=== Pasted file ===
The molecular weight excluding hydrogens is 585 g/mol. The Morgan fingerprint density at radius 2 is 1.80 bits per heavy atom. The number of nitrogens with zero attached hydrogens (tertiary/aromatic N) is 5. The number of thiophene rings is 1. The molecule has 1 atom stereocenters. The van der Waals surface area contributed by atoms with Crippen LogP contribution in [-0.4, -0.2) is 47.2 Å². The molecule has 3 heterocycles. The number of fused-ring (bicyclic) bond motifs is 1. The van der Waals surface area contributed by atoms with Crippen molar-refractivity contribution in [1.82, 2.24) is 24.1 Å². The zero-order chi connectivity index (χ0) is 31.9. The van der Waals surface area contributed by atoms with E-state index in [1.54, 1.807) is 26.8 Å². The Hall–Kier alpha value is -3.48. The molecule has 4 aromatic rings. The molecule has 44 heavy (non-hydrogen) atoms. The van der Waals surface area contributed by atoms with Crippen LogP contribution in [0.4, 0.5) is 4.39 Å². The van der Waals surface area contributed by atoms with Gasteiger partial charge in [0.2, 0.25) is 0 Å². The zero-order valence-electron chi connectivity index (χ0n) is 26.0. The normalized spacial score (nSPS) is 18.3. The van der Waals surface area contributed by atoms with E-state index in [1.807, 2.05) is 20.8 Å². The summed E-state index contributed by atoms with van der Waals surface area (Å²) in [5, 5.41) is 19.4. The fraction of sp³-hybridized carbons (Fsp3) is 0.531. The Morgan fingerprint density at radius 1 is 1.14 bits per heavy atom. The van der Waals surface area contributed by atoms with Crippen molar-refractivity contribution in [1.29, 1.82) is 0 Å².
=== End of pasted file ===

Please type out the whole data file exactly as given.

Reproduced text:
The molecular weight excluding hydrogens is 585 g/mol. The Morgan fingerprint density at radius 2 is 1.80 bits per heavy atom. The number of nitrogens with zero attached hydrogens (tertiary/aromatic N) is 5. The number of thiophene rings is 1. The molecule has 1 atom stereocenters. The van der Waals surface area contributed by atoms with Crippen LogP contribution in [-0.4, -0.2) is 47.2 Å². The molecule has 3 heterocycles. The number of fused-ring (bicyclic) bond motifs is 1. The van der Waals surface area contributed by atoms with Crippen molar-refractivity contribution in [1.82, 2.24) is 24.1 Å². The zero-order chi connectivity index (χ0) is 31.9. The van der Waals surface area contributed by atoms with E-state index in [1.54, 1.807) is 26.8 Å². The Hall–Kier alpha value is -3.48. The molecule has 4 aromatic rings. The molecule has 44 heavy (non-hydrogen) atoms. The van der Waals surface area contributed by atoms with Crippen LogP contribution in [0.4, 0.5) is 4.39 Å². The van der Waals surface area contributed by atoms with Gasteiger partial charge in [0.2, 0.25) is 0 Å². The zero-order valence-electron chi connectivity index (χ0n) is 26.0. The normalized spacial score (nSPS) is 18.3. The van der Waals surface area contributed by atoms with E-state index in [1.807, 2.05) is 20.8 Å². The summed E-state index contributed by atoms with van der Waals surface area (Å²) in [5, 5.41) is 19.4. The fraction of sp³-hybridized carbons (Fsp3) is 0.531. The Morgan fingerprint density at radius 1 is 1.14 bits per heavy atom. The van der Waals surface area contributed by atoms with Crippen molar-refractivity contribution in [1.29, 1.82) is 0 Å².